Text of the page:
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Read for Understanding
Sometimes the people who write history take very specific perspectives, in fact you may know the phrase “who tells your story?”, which tells us that it’s important who is doing the story-telling or history writing. However, as time goes on historians are constantly working to uncover more stories that past historians might have missed. The story of the arrival of Africans in America is still evolving with more uncovered about our shared histories every year.
These Learning Resources may be adapted by your teacher and used in whole or in part, for large group or individual learning situations. Some activities are designed to include working with partners, or participating in a group discussion. For remote learning, your teacher may adapt these directions based on your school's policies and access to technology.
Archaeologist - a person who studies human activity by discovering and analyzing artifacts, or evidence of material culture
Asylum - protection granted to a refugee, a person who left their country for fear of their own safety or the safety of others in their home country
Commemorate - to honor the memory of an important person or event
Consensus - a general sense of agreement or respect for opinions on a topic of discussion or debate
Contraband - property that is illegal to own or transport/smuggle; historically, during the U.S. Civil War a term used to describe escaped enslaved Africans given sanctuary by Union forces who declared them goods that may not be supplied by people who are neutral in a war
Fugitive - someone who escapes from captivity or the law
Landscape - the cultural landscape of a historically important place, including evidence of human interaction with the physical landscape or terrain, Earth’s surface
Material culture - the physical objects and structures people create and use in daily life (ex. artifacts, clothing, food, buildings, documents, tools, and technology)
Refuge - a condition of being safe; shelter from pursuit, danger, or harm (people who seek or take refuge are called refugees)
Sanctuary - a place of refuge or safety, historically often a church or government building where fugitives were protected from arrest or harm (ex. Sanctuary cities)
Secede - to break formal or political ties, to leave a governing group or nation (ex. The South seceded from the Union during the U.S. Civil War)
Viewshed - a geographic term to describe an area visible from a specific location
How do we interpret multiple events that unfolded across a single historic landscape?
Use the Question Formulation Technique (QFT) to study this quote with your classmates. The teacher will introduce the first Question Focus, (or QFocus), using the quote on slide 1, and the rules for the exchange as posted below. If you are working remotely, you may work independently or, if possible, with a group via video conferencing.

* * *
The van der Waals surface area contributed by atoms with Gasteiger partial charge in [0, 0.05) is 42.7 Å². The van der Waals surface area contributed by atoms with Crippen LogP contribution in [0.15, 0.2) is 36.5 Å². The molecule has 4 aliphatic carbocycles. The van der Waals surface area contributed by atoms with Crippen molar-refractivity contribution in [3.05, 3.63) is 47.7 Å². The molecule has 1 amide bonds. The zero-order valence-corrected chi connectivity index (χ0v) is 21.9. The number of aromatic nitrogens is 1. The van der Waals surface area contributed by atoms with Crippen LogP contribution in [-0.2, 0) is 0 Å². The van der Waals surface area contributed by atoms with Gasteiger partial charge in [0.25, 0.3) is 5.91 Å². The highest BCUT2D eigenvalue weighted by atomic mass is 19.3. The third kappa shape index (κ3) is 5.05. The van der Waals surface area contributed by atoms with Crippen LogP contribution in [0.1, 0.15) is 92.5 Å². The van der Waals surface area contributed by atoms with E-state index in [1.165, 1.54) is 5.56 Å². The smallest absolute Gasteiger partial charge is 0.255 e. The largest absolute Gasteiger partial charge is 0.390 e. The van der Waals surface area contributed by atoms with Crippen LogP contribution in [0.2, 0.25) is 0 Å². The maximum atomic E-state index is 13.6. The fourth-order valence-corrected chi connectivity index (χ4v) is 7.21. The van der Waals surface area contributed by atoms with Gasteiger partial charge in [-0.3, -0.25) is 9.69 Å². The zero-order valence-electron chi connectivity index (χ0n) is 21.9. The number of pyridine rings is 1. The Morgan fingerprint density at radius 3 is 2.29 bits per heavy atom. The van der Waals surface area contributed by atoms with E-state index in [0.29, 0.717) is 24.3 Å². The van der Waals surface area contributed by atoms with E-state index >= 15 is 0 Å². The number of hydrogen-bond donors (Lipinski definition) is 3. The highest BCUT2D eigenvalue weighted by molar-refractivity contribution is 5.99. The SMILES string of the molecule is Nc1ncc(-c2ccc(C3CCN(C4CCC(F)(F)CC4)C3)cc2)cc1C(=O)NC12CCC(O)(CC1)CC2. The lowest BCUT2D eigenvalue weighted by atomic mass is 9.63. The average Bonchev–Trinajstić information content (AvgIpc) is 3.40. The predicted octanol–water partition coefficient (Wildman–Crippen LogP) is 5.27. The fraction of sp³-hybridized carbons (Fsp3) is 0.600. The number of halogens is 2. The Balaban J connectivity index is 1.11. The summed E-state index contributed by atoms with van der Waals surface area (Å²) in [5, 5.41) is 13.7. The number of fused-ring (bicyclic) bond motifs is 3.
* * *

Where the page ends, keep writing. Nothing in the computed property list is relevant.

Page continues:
The process may begin for a second round once you (and your classmates) conclude the first discussion with a second QFocus, this time using the second slide which includes the same quote with the speaker’s name now revealed.
Once all students have examined one or both versions of the quote, take time to explore the original source by viewing the opening segment from The Future of America’s Past, "Freedom’s Fortress." (View video segment, "The Fog of History.") After you have viewed the segment, allow time for a final round of the QFT, using slide 3 with the video as the QFocus.
Follow the student-developed action plan to learn more about Fort Monroe. An exit ticket may be used, or a reflective journal for the last step of the QFT process.
Your teacher may ask you to record your answers on an exit ticket.
Explore: How can visiting historic sites help us develop a Sense of Place as we explore physical and cultural landscapes?
In The Future of America’s Past, historian Ed Ayers visits places that define the most misunderstood parts of America’s past. In this segment, Ed visits Fort Monroe National Monument in Hampton, Virginia, and has a conversation with the park superintendent, Terry Brown, about the legacy of this historic landmark. (View video segment, "Making Freedom’s Fortress.")
Geographers often look at history through a specific lens, a Sense of Place, examining the human and physical characteristics of a place over time, noting what makes each location unique from all other points on Earth.
Examine these historical maps and images from the video about Fort Monroe. What clues do they provide to help us understand more about the people and events that shaped the physical and cultural landscape of this place over time? (You may also rewatch the video for additional clues!)